Suspended police officers’ names not released
Officials say identities will be given to ‘appropriate parties’
One day after Lawrence city officials confirmed that two police officers were suspended related to an investigation into the dismissal of traffic tickets in exchange for Kansas University basketball tickets, the city’s attorney said it would notify appropriate parties in the judicial system about the identity of the individuals involved.
“The city complies with its obligation to report information to the parties that are entitled to the information,” city attorney Toni Wheeler said Friday. “The public should have confidence in our compliance with those obligations.”
City officials have not publicly released the names of the two officers or whether they are suspended with or without pay, saying it is a personnel matter. The officers were suspended following an investigation by the FBI in which no criminal charges were filed, but Police Chief Tarik Khatib said there was an internal investigation because it appeared the city’s gratuity policy had been violated.
City Manager David Corliss said the person whose speeding tickets were fixed is serving time in federal prison related to a broader KU ticket scandal from 2005 to 2010 after four Kansas Athletics Inc. employees and one department consultant pleaded guilty in the $2 million cash-for-tickets scam.
A Lawrence defense attorney said Friday that he was advising his clients not to enter a plea in pending cases in which a Lawrence police officer is a witness until the officers are identified.
“The fact that these officers engaged in dishonest conduct should be disclosed to the court because the court ultimately will have to determine the amount of credibility given to these officers’ testimony,” defense attorney Branden Bell said. “And the fact that these officers abandoned their duty to the public for their own personal gain is something that the court should be made aware of.”
Bell said he has sent a letter to Douglas County District Attorney Charles Branson arguing that the officers’ identities should be disclosed. Bell said he planned to send the same letter to Jerry Little, the supervising prosecutor in Lawrence Municipal Court. Otherwise he planned to file court motions in his pending cases making a similar argument.
“The state has to turn over evidence of dishonesty of its witnesses to a defendant,” Bell said.
Branson, whose office prosecutes all felony cases in the city, said Friday that Bell’s request was premature. Branson said the police department would provide formal notification about the recent investigation to his office.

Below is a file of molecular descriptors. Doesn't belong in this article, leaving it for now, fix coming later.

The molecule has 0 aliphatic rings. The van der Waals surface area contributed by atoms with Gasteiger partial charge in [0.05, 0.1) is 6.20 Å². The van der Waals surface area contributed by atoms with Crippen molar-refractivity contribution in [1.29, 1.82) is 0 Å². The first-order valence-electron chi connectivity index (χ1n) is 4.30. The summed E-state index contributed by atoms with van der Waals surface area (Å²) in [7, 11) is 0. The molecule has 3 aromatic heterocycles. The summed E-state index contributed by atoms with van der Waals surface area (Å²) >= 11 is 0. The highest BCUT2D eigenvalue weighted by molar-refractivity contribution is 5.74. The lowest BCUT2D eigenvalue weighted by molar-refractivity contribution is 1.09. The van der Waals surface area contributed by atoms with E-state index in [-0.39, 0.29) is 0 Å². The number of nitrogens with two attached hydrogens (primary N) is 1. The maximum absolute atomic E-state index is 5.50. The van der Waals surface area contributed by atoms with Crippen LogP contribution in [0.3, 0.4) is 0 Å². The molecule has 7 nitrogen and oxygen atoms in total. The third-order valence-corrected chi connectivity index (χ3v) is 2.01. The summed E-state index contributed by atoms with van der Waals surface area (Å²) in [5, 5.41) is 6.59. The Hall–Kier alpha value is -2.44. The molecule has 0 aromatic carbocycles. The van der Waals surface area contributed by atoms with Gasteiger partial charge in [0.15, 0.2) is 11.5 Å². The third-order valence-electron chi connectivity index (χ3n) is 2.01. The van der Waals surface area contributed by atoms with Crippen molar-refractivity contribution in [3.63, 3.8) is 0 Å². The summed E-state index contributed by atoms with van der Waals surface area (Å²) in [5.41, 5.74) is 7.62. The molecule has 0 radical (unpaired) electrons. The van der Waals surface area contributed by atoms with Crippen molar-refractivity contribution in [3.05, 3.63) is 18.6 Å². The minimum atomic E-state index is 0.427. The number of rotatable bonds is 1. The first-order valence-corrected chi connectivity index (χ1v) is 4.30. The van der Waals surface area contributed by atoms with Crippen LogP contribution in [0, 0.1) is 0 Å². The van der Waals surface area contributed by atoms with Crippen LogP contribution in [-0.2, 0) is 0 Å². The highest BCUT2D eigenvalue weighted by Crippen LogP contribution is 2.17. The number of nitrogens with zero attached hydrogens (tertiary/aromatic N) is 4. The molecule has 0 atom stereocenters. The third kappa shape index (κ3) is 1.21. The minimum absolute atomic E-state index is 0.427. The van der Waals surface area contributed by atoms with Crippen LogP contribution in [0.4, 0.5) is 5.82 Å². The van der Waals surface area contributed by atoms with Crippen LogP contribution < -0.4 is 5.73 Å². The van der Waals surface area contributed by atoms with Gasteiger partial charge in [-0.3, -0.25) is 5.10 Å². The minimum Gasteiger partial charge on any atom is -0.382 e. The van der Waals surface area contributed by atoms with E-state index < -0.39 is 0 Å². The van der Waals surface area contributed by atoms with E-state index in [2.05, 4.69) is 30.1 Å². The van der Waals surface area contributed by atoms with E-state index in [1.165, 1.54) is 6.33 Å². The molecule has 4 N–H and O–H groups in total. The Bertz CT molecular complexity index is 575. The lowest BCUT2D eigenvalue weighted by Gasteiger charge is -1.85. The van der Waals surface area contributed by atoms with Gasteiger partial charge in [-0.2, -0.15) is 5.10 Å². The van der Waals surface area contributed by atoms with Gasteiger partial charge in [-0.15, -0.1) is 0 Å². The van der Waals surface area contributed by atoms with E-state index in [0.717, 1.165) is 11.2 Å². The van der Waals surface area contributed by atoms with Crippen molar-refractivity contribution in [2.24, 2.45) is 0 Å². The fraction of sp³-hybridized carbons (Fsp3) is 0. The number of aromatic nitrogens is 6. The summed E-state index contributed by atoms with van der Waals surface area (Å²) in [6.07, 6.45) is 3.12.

“I expect that to be coming soon,” Branson said. “At that time we will go through our process of trying to identify what, if any, cases those officers were on and determine what notification needs to take place.”
He said generally if officers are no longer employed with the department because of some type of investigation into their conduct, they become unavailable as a witness. Then prosecutors must examine all cases filed and likely dismiss ones in which the officer’s testimony would be most crucial.
Also, prosecutors would be required to notify the defense about issues with an officer if they proceed with a case.
“We have an ongoing obligation to turn over anything that would be exculpatory in any case,” Branson said.
Mary Kreiner Ramirez, a Washburn University law professor, said typically when police officers testify in a case, jurors tend to give them a lot of credibility because of their position.
“But if you found out that they were willing to not pursue their crime-fighting responsibility for the benefit of tickets, which is essentially accepting bribes, then that might change your opinion of the person and go to the weight of what they’re saying,” said Ramirez, a former federal prosecutor.
Wheeler said prosecutors have a duty under U.S. Supreme Court precedent to disclose to defendants certain evidence, including any potential impeachment evidence of the prosecution’s witnesses. She said the police department would provide prosecutors with the names of any officers who might fall under that “at the appropriate time, in the appropriate manner.”
“The city complies with and will continue to abide by all state and federal discovery and disclosure requirements,” she said.
While acknowledging the fixed speeding tickets Thursday, city officials did leave several questions unanswered. Both Khatib and Corliss confirmed “several” members of the department were involved in the dismissal of the tickets, although they contended one individual orchestrated the matter. They did not provide details about the number of traffic tickets dismissed and said they were uncertain how long the ticket-fixing activity occurred other than over a number of years.
Khatib, who was promoted to police chief in February 2011, received an anonymous letter in May 2011 about the allegations, and Corliss later referred the matter to federal authorities for an investigation. Corliss also did not provide the name of the now imprisoned individual who provided the tickets in exchanged for the dismissed speeding tickets.
Mayor Aron Cromwell said one of the suspended officers orchestrated the dismissal of the tickets, while the other had knowledge of the activity and did not step forward. Cromwell said while it was Khatib’s decision, it was likely the officer leading the activity will be removed from the department.